Sherry Ashworth lives in Manchester and has won a number of awards for her young adult novels. She writes both teenage fiction and comic novels for women. She is a member of the Authors Electric online Collective.
No one who saw them could fail to be inspired by the Paralympics. The achievement is the greater the harder you have to work, and so many Paralympians gave their all, and more. If one good thing comes out of the Paralympics, it’s the new visibility of disability. When the games were on, there were a number of amusing stories about everyday wheelchairs users being accosted by kids asking them, awestruck – are you a Paralympian? And indeed they all are, in their own way.
But I couldn’t help but think also of the hidden disability of mental illness. There are no games for the depressed, the psychotic, the bipolar. Here the stigma of difference is as huge as ever – fuelled by fear and ignorance. So hooray for mental health awareness week!
I have written a Young Adult novel entitled MENTAL. It’s the story not only of a boy, Luke, who develops a psychotic illness, but also of the effect this has on his family and friends. So what was my inspiration, and why did I want to do this?
I was lucky enough to be invited to run some writing workshops at Bethlem Royal Hospital in South London, working with the museum and archives there. I led some Year 9 boys in some writing exercises, and couldn’t fail to notice how powerfully they were affected by the things they found out. The place is pretty amazing as the hospital has been treating mental illness for centuries. I was prepared to find strait-jackets and other terrifying paraphernalia, and indeed there were some, but we also learned that in the nineteenth century the doctors at Bethlem were reasonably enlightened for the times. If you’re curious as to what it was like actually being a patient there, read Antonia White’s excellent novel Beyond the Glass. Or find out more about the artist Richard Dadd, who continued to paint while being treated at Bethlem.
The archives included accounts of patients and even diaries they kept. One affected me very profoundly – a young man whose psychosis was so true to him, he detailed it as if it really happened. We were all struck by his conviction and the power of psychosis. Interestingly, the writing the boys did centred on mental disturbance arising from war experiences – shell shock and the like. But I went away unable to forget about the nature of psychosis.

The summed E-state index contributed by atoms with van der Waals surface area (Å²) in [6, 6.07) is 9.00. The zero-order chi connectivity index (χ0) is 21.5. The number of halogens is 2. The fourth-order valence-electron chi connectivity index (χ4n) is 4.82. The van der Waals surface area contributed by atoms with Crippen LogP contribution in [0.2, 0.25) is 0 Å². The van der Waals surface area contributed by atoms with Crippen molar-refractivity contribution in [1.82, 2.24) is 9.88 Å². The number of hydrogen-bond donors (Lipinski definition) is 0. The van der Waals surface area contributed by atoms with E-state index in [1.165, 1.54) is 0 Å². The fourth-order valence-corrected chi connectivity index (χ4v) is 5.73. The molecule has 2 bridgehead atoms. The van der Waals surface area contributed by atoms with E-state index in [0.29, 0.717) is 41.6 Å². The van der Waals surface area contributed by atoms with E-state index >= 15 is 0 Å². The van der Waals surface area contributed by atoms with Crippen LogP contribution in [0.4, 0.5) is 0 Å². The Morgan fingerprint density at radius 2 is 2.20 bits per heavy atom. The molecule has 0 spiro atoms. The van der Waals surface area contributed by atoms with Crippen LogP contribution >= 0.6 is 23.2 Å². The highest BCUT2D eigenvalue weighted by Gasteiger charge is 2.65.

That was how MENTAL was born. It struck me that reality was only a collective agreement to say what’s real, and the so-called psychotic is simply experiencing an independent reality. Which is fine, until it becomes dangerous or a problem to them. So I set off to find out as much as I could about psychosis, by speaking to patients, doctors and other health professionals. In particular I was interested in the young adult experience – how easy is it to tell whether a teenager is just acting up, or in fact, ill? But at the same time I was fascinated by depictions of mental illness in literature, or the views we have of writers who suffered from mental illness. Some people write off Jonathan Swift’s misanthropy as mental illness – discounting his bitter views about society as he suffered from vertigo. No – he was a brilliant satirist, ill or not! Other writers such as Virginia Woolf and Sylvia Plath can be pigeon-holed by their mental health problems. Again, not fair – but then, are writers with mental illness among the very best we have – can mental illness also be a creative gift?
There’s another question here, too. Is it right for someone who has not suffered acute mental illness to write about characters who have? I say this because mental illness sufferers are more than capable of speaking for themselves. I felt a little uneasy about what I had set out to do on this account. But my fears were mostly alleviated by the research experiences I had. The sufferers I spoke to were happy to share their stories and seemed pleased that through a novel, more people would find out what life was like for them. I also discovered that not all mental health workers were like Nurse Ratched in One Flew Over The Cuckoo’s Nest. The doctors and nurses I met were kind, well-intentioned, sometimes frustrated by lack of resources, but all dedicated professionals doing their level best to make a difference. At a community level, there are legions of poorly-paid workers helping recovering individuals to cope with their illnesses. Literature rarely celebrates them. The main villains, it seems to me, are the nameless individuals who constitute the system, or bureaucracy – that inhuman monster that slows everything down, makes you fill out form after form, and worst of all, sometimes fails to listen.
The more I researched, the more I discovered how much mental illness was around us. It was all too easy for me to find people to talk to. Everyone knows someone who’s been depressed or psychotic – we work with them, they are in our families – the difference of mental illness is all around us. And in us too. Even if we construct ourselves as normal or sane – are we really like that all the time? Have we all not been unhealthily obsessed with something or someone, paralysed by anxiety, defeated by the day before it’s begun? Trauma can leave us unwell – the effect of bereavement of other forms of loss – not one of us is immune from poor mental health.
This is when I realised that I had to write my novel for my own sake as well as for improving people’s knowledge of mental illness, and what really happens in modern mental hospitals. I wanted to give some hope too – I believe that if we have understanding and love, we can make a difference to the lives of mental health sufferers.
Click here for a Review of Mental on IEBR
Find out more about Sherry from her website
To buy Mental or other of Sherry’s published work click HERE